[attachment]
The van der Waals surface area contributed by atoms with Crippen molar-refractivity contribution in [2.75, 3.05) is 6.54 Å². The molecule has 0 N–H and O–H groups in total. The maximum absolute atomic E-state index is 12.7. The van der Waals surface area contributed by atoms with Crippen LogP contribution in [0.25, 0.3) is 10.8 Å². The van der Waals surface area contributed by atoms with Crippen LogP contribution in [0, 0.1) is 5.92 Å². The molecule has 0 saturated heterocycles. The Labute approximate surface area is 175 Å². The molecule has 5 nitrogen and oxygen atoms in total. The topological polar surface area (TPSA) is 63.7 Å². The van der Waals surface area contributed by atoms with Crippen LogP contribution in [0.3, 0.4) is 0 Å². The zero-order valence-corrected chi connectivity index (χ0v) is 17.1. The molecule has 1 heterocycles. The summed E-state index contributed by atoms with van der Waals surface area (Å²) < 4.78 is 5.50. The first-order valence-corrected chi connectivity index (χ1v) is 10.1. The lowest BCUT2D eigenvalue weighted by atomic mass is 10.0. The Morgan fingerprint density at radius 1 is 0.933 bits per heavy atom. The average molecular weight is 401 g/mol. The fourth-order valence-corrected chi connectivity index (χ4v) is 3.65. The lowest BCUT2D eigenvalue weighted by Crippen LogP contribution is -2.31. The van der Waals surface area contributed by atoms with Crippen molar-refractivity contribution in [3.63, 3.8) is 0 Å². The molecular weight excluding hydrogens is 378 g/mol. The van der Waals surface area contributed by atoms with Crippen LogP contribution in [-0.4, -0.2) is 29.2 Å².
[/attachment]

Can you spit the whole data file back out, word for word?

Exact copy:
The van der Waals surface area contributed by atoms with Crippen molar-refractivity contribution in [2.75, 3.05) is 6.54 Å². The molecule has 0 N–H and O–H groups in total. The maximum absolute atomic E-state index is 12.7. The van der Waals surface area contributed by atoms with Crippen LogP contribution in [0.25, 0.3) is 10.8 Å². The van der Waals surface area contributed by atoms with Crippen LogP contribution in [0, 0.1) is 5.92 Å². The molecule has 0 saturated heterocycles. The Labute approximate surface area is 175 Å². The molecule has 5 nitrogen and oxygen atoms in total. The topological polar surface area (TPSA) is 63.7 Å². The van der Waals surface area contributed by atoms with Crippen LogP contribution in [0.3, 0.4) is 0 Å². The zero-order valence-corrected chi connectivity index (χ0v) is 17.1. The molecule has 1 heterocycles. The summed E-state index contributed by atoms with van der Waals surface area (Å²) < 4.78 is 5.50. The first-order valence-corrected chi connectivity index (χ1v) is 10.1. The lowest BCUT2D eigenvalue weighted by atomic mass is 10.0. The Morgan fingerprint density at radius 1 is 0.933 bits per heavy atom. The average molecular weight is 401 g/mol. The fourth-order valence-corrected chi connectivity index (χ4v) is 3.65. The lowest BCUT2D eigenvalue weighted by Crippen LogP contribution is -2.31. The van der Waals surface area contributed by atoms with Crippen molar-refractivity contribution in [3.63, 3.8) is 0 Å². The molecular weight excluding hydrogens is 378 g/mol. The van der Waals surface area contributed by atoms with Crippen LogP contribution in [-0.4, -0.2) is 29.2 Å².